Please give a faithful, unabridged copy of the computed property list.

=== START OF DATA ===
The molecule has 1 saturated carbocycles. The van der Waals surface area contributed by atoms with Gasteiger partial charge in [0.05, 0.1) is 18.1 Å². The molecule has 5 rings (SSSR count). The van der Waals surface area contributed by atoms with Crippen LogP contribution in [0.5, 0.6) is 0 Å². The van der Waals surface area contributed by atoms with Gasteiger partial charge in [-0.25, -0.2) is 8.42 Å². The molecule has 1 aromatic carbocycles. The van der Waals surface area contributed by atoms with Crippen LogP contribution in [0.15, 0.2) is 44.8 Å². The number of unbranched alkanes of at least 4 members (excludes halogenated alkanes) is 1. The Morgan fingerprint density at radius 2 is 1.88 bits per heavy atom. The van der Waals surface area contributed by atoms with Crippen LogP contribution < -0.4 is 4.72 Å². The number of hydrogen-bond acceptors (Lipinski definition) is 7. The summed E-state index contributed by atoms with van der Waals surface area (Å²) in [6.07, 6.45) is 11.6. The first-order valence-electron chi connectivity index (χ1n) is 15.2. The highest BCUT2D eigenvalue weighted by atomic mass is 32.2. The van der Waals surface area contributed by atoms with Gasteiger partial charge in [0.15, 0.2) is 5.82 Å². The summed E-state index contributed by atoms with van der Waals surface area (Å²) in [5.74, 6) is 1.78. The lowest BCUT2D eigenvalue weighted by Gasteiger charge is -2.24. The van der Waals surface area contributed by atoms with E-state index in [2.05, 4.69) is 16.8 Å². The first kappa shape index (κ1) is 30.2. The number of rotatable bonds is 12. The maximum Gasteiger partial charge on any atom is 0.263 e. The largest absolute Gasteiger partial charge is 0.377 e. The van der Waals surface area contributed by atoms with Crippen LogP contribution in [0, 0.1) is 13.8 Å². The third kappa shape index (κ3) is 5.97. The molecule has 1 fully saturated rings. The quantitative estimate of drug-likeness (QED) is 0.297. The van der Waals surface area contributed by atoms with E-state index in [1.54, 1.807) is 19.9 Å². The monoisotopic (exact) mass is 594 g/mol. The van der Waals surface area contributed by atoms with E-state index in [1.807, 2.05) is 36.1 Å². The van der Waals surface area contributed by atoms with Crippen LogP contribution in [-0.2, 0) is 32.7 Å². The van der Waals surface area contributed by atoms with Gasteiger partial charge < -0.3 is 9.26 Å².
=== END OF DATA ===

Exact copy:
The molecule has 1 saturated carbocycles. The van der Waals surface area contributed by atoms with Gasteiger partial charge in [0.05, 0.1) is 18.1 Å². The molecule has 5 rings (SSSR count). The van der Waals surface area contributed by atoms with Crippen LogP contribution in [0.5, 0.6) is 0 Å². The van der Waals surface area contributed by atoms with Gasteiger partial charge in [-0.25, -0.2) is 8.42 Å². The molecule has 1 aromatic carbocycles. The van der Waals surface area contributed by atoms with Crippen LogP contribution in [0.15, 0.2) is 44.8 Å². The number of unbranched alkanes of at least 4 members (excludes halogenated alkanes) is 1. The Morgan fingerprint density at radius 2 is 1.88 bits per heavy atom. The van der Waals surface area contributed by atoms with Crippen LogP contribution < -0.4 is 4.72 Å². The number of hydrogen-bond acceptors (Lipinski definition) is 7. The summed E-state index contributed by atoms with van der Waals surface area (Å²) in [6.07, 6.45) is 11.6. The first-order valence-electron chi connectivity index (χ1n) is 15.2. The highest BCUT2D eigenvalue weighted by atomic mass is 32.2. The van der Waals surface area contributed by atoms with Gasteiger partial charge in [0.15, 0.2) is 5.82 Å². The summed E-state index contributed by atoms with van der Waals surface area (Å²) in [5.74, 6) is 1.78. The lowest BCUT2D eigenvalue weighted by Gasteiger charge is -2.24. The van der Waals surface area contributed by atoms with E-state index in [2.05, 4.69) is 16.8 Å². The first kappa shape index (κ1) is 30.2. The number of rotatable bonds is 12. The maximum Gasteiger partial charge on any atom is 0.263 e. The largest absolute Gasteiger partial charge is 0.377 e. The van der Waals surface area contributed by atoms with Crippen LogP contribution in [0, 0.1) is 13.8 Å². The third kappa shape index (κ3) is 5.97. The molecule has 1 fully saturated rings. The quantitative estimate of drug-likeness (QED) is 0.297. The van der Waals surface area contributed by atoms with E-state index in [1.54, 1.807) is 19.9 Å². The monoisotopic (exact) mass is 594 g/mol. The van der Waals surface area contributed by atoms with E-state index in [1.807, 2.05) is 36.1 Å². The van der Waals surface area contributed by atoms with Crippen LogP contribution in [-0.2, 0) is 32.7 Å². The van der Waals surface area contributed by atoms with Gasteiger partial charge < -0.3 is 9.26 Å².